Also, incredibly sacred to me is what I’ve learned through my work with Ayahuasca. I only started a few years ago but she is calling me all the time. She is the ultimate master teacher. Without her I would be lost and stuck in some never-ending ego trip loop. But that’s an entirely other conversation. I appreciate her so much. She saved my life.
What advice would you give to your younger self and why?
It’s none of your business what people think of you. Only what you think of yourself. Stay focused—don’t give up your energy so easily. This is also much easier said than done and is also a current and never-ending challenge for me.
How would your best friend describe you?
Totally insane in the best possible way.
If you are a book, what would be the title of the book and why?
The Art of Never Growing Up.
As to the why? I don’t know. I have so much to learn still. Not growing up doesn’t mean avoiding responsibility. On the contrary, accepting accountability is the epitome of taking responsibility. Just don’t lose that joy for life. I’ve been trying to take myself less seriously and just be present. Fun. Light. The heavy overthinking needs to take a backseat because I did that for a long time and it was exhausting and draining. I’m slowly learning to take some of the pressure off. Ayahuasca helps with all of it. Gives me clarity and a renewed sense of purpose. There is a big difference between being childish and being child-like; careless is not the same as carefree.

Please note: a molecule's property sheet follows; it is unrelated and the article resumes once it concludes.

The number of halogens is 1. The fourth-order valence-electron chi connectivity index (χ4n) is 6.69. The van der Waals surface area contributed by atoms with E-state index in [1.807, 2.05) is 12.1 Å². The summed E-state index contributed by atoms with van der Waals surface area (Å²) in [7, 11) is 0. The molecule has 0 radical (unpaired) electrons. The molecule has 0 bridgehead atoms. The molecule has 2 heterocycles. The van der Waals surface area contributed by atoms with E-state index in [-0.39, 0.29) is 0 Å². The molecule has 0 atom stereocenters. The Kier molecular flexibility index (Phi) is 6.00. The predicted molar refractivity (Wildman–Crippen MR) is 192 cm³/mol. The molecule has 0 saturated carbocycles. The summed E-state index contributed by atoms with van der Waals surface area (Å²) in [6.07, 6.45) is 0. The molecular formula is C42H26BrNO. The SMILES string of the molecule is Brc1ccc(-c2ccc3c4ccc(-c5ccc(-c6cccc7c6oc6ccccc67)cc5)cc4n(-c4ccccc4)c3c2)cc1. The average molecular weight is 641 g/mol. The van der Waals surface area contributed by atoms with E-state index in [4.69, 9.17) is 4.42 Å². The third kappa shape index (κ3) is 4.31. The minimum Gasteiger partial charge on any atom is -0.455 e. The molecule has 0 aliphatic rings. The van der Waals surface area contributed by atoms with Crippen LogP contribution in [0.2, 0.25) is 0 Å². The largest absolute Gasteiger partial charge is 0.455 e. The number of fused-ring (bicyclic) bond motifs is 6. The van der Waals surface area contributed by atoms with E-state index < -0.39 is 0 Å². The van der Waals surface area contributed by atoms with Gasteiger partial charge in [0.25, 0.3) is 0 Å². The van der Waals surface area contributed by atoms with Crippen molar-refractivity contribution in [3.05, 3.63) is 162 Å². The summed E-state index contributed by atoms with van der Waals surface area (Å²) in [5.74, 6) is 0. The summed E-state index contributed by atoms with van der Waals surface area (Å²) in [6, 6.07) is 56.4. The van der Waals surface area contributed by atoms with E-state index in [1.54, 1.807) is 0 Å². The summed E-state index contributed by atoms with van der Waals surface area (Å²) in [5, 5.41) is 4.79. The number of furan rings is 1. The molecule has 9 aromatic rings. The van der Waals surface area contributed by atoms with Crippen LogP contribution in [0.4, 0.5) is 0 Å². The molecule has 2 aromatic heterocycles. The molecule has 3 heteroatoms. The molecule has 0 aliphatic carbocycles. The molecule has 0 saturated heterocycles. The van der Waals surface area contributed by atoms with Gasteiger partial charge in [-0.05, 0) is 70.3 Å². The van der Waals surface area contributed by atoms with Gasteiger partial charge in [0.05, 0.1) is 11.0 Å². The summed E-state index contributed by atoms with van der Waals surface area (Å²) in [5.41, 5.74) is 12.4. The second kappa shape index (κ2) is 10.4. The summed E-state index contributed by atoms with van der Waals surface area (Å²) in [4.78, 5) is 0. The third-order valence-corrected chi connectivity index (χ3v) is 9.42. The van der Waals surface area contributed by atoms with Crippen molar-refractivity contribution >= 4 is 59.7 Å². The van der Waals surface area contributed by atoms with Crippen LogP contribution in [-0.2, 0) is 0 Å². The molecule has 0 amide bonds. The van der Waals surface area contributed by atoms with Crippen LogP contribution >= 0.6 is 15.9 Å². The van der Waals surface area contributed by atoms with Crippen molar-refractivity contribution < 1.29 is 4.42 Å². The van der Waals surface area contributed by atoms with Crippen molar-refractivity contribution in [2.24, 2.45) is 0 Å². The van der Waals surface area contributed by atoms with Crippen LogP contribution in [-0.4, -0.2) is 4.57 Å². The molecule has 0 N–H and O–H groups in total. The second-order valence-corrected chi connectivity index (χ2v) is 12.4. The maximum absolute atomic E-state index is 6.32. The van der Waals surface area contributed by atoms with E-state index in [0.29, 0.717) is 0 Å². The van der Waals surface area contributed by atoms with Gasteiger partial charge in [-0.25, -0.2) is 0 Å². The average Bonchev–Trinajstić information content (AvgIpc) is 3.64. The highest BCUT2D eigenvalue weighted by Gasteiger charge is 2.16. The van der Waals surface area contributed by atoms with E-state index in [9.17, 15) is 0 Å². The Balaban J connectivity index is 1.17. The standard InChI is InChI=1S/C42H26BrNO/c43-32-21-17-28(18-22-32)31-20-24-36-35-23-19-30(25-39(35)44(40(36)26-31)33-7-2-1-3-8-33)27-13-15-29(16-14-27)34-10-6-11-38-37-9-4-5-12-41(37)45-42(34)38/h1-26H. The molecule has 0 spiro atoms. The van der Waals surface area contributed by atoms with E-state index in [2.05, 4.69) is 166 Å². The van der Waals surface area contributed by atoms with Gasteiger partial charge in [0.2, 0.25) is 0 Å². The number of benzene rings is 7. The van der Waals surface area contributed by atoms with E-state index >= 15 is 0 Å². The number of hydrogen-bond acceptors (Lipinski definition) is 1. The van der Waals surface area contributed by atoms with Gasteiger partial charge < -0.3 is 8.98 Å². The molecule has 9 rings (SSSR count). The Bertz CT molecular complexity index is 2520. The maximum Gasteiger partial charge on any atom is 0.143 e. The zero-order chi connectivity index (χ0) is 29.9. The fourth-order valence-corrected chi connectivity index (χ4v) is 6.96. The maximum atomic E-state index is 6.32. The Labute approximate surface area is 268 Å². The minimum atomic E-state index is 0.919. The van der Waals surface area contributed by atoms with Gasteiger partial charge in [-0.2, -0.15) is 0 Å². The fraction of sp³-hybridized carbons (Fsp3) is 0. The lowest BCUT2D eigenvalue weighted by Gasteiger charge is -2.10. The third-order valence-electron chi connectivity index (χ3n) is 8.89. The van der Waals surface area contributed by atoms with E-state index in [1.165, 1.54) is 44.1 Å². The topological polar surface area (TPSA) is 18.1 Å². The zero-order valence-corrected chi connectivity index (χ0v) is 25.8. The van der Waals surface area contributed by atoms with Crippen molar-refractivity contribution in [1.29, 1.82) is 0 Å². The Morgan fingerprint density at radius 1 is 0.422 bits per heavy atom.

What’s next for Simina Grigoriu in 2023?
I’ve got a bunch of releases coming up on OFF Recordings, We Are The Brave and my own imprint, Kuukou Records. Summer festivals are coming and I am super stoked to play some massive ones including Deichbrand and ANTS at Ushuaïa. Lots in the pipeline. I am excited!
What is your favorite healthy food?
Raw organic lemons. pH neutralisation is important and lemons fix everything. Ask your grandma.
And your favorite cheat food?
Greasy messy burgers after a long night of dancing. Even when it’s bad it’s still pretty good.
How would you explain your fashion style?
Sporty Fashionista meets Motorcycle Chic with sky high platform heels that need to come out more often. There’s also the techno uniform of black on black on black on black on black. A Berlin thing.
What is your own definition of happiness?
Being able to accept and let go of the things I can’t control. It’s not easy and I’m still learning but it is incredibly liberating to just sit back and watch the world burn sometimes. It’s a strange and lovely feeling to know everything is ok (or is going to be) even when it’s not. Thank you, Ayahuasca. Again.
If you could meet someone living or dead, who would it be and why?
Jesus. I want to know which parts were true!
What would be the dream holiday, and who would you go with?
The North Pole, with Rudolf.